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Home > Dogs > Dehydration in Dogs: Our Vet Explains Causes, Signs & Treatment

Dehydration in Dogs: Our Vet Explains Causes, Signs & Treatment

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Written by

Dr. Emma Chandley

Veterinarian, BVetMed PGCertSAS MRCVS

The information is current and up-to-date in accordance with the latest veterinarian research.

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Dehydration is a common problem seen in dogs. It is a condition where your dog loses a higher amount of water and electrolytes than they are able to consume. It can vary in severity. If left to progress it results in a medical emergency. Dogs will eventually develop serious health problems affecting all of the vital organs in their body.


What Is Dehydration in Dogs?

Dogs need water for the normal functioning of their body systems—water is vital to their survival. All of their daily body functions require water in some way to remain healthy and keep things ticking over. Your dog needs to drink water frequently to maintain a balance of fluid and electrolytes in their body otherwise things start to go wrong. If your dog starts to lose more water and electrolytes than they are bringing in, there is an imbalance, and they will start to become dehydrated. Once they start to get dehydrated, unless something is done quickly, this can rapidly lead to organ failure, collapse, and unconsciousness and it can eventually be fatal.

In a healthy dog, as they go about their day-to-day activities, there are natural ways that they lose water. This includes things we are all familiar with such as:

  • Urination
  • Panting
  • Breathing
  • Defecation
  • Sweating (from their paws)

Drinking and eating replenish the water and electrolytes that are lost from the activities above.

Things start to go wrong if the fluid intake somehow becomes lower than the fluid being lost. When this imbalance occurs, dehydration starts to develop. An overall reduction in the fluid in the body means that the circulating blood volume is lower. This in turn means that the blood will not be delivering as much oxygen to the organs and muscles around the body.

The electrolytes in the body are naturally occurring minerals. They too are required for the essential functioning of the body. Electrolytes include potassium, sodium, and chloride. They facilitate muscle function, regulate nerve impulses, and aid in the movement of important nutrients into and out of cells. When your dog becomes dehydrated, some electrolytes get flushed out of the body and others become concentrated in the blood. This is very disruptive and can be dangerous.

close up of a shih tzu dog panting outside
Image Credit: opalledo, Shutterstock

What Are the Signs of Dehydration in Dogs?

It can be tricky to spot signs of dehydration in the early stages as a lot of the clinical signs are quite subtle. As the dehydration progresses the signs will be very obvious. It is important for owners to be able to spot them early on so they can respond quickly.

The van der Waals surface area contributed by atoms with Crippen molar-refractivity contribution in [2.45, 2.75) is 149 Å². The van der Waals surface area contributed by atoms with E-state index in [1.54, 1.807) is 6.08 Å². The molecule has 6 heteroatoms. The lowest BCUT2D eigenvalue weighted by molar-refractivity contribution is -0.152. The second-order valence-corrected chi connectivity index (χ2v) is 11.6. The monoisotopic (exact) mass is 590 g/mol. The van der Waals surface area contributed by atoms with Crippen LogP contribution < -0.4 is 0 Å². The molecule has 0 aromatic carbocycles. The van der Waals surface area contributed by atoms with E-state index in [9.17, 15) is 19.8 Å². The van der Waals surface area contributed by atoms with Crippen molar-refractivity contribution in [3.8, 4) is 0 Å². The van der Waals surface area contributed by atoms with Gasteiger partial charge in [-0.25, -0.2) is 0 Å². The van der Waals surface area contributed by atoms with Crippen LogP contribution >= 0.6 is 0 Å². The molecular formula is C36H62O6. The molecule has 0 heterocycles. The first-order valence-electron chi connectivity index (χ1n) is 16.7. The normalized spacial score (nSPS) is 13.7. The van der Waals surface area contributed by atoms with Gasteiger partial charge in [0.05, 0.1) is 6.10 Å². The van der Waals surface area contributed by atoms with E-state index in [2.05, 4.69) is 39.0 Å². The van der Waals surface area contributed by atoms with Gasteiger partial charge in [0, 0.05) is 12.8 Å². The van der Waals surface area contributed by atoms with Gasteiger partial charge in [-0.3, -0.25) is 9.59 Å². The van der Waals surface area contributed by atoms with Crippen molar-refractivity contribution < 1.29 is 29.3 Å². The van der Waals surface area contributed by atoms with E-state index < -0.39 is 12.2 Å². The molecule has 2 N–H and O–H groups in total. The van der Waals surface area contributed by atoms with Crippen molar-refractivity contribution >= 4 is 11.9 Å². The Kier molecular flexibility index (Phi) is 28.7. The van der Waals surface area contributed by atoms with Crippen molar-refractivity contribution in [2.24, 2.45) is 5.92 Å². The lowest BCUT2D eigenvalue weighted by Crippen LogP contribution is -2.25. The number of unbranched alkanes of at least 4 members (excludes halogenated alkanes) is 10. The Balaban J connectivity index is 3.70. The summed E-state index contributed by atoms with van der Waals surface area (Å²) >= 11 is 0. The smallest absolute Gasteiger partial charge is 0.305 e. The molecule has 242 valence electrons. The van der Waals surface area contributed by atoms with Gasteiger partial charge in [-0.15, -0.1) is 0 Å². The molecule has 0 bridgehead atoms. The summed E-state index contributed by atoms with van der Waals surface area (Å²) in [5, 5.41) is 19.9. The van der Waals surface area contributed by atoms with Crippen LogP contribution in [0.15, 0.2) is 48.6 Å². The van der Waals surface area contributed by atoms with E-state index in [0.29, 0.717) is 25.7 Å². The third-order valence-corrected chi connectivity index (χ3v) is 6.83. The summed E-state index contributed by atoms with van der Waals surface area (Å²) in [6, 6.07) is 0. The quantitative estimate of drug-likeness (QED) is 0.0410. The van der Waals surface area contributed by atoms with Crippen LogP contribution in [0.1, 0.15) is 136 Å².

Signs of dehydration include:
  • Sunken eyes
  • Dry nose
  • Tacky/dry gums
  • Drooling with thick, sticky saliva
  • Panting
  • Loss of appetite
  • Lethargy/low energy
  • Weak pulse
  • Vomiting
  • Diarrhea
  • Reduced urine production
  • Dark urine
  • Weakness
  • Collapse
  • Loss of skin elasticity
  • Loss of balance

If you see any of these signs in your dog, seek veterinary help immediately.


What Are the Causes of Dehydration?

In simple terms, the cause of dehydration is either a lack of water intake or an increase in losses. In reality, it can be slightly more complicated than this. There are a few common causes that vets often see in dogs:

Lack of water intake

If a dog does not have access to water if they are left too long on their own and run out of drinking water, or if they are not drinking enough despite being offered.

Lack of food intake

If a dog is not eating, this will reduce the amount of water and electrolytes they are bringing into their body. It will not have as profound an effect as a lack of water, but it will still mean a reduction in the intake of fluid.

dog not eating its food
Image Credit: Daria Lixovetckay, Shutterstock

Vomiting and diarrhea

Both vomiting and diarrhea cause increased loss of water and electrolytes as fluid from the body makes up the majority of the vomit and loose feces passed out of the dog’s body.

Excessive breathing/panting

Water is lost through breathing and panting. If a dog is panting or breathing excessively this can cause more water to be lost than usual. Often panting is seen alongside other factors contributing to dehydration such as overheating or illness. It can often exacerbate the situation.

Excessive urination

There are many reasons a dog may urinate excessively. These include urinary tract infections, bladder infections, kidney disease, endocrine abnormalities, and liver disease. It is very important for your vet to identify the underlying cause in these situations so that they can administer the correct treatment.